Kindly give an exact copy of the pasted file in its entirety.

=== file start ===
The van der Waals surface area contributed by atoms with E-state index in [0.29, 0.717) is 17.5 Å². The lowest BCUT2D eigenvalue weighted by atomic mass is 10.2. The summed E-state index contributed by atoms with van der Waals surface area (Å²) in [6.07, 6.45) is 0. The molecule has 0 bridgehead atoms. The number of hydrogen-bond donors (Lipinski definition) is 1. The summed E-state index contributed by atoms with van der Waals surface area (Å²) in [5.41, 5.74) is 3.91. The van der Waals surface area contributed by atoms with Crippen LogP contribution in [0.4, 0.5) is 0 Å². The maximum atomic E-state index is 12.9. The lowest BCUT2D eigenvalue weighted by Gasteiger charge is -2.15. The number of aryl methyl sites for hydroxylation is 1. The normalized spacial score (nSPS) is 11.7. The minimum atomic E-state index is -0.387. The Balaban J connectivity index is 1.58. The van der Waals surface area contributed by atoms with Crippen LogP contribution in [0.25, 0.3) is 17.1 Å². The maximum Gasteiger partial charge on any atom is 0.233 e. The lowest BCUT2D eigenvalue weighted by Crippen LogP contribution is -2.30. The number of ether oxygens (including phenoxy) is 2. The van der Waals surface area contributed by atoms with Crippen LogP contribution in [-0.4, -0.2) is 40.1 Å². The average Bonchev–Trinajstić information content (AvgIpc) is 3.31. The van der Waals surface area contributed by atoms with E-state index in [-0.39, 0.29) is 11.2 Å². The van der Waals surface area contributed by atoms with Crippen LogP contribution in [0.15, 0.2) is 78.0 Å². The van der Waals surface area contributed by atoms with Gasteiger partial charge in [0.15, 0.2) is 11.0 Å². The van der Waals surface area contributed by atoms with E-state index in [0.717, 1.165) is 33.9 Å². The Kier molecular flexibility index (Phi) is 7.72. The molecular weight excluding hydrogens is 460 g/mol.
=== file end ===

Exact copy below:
The van der Waals surface area contributed by atoms with E-state index in [0.29, 0.717) is 17.5 Å². The lowest BCUT2D eigenvalue weighted by atomic mass is 10.2. The summed E-state index contributed by atoms with van der Waals surface area (Å²) in [6.07, 6.45) is 0. The molecule has 0 bridgehead atoms. The number of hydrogen-bond donors (Lipinski definition) is 1. The summed E-state index contributed by atoms with van der Waals surface area (Å²) in [5.41, 5.74) is 3.91. The van der Waals surface area contributed by atoms with Crippen LogP contribution in [0.4, 0.5) is 0 Å². The maximum atomic E-state index is 12.9. The lowest BCUT2D eigenvalue weighted by Gasteiger charge is -2.15. The number of aryl methyl sites for hydroxylation is 1. The normalized spacial score (nSPS) is 11.7. The minimum atomic E-state index is -0.387. The Balaban J connectivity index is 1.58. The van der Waals surface area contributed by atoms with Crippen LogP contribution in [0.25, 0.3) is 17.1 Å². The maximum Gasteiger partial charge on any atom is 0.233 e. The lowest BCUT2D eigenvalue weighted by Crippen LogP contribution is -2.30. The number of ether oxygens (including phenoxy) is 2. The van der Waals surface area contributed by atoms with Crippen LogP contribution in [-0.4, -0.2) is 40.1 Å². The average Bonchev–Trinajstić information content (AvgIpc) is 3.31. The van der Waals surface area contributed by atoms with E-state index in [-0.39, 0.29) is 11.2 Å². The van der Waals surface area contributed by atoms with Crippen LogP contribution in [0.15, 0.2) is 78.0 Å². The van der Waals surface area contributed by atoms with Gasteiger partial charge in [0.15, 0.2) is 11.0 Å². The van der Waals surface area contributed by atoms with E-state index in [0.717, 1.165) is 33.9 Å². The Kier molecular flexibility index (Phi) is 7.72. The molecular weight excluding hydrogens is 460 g/mol.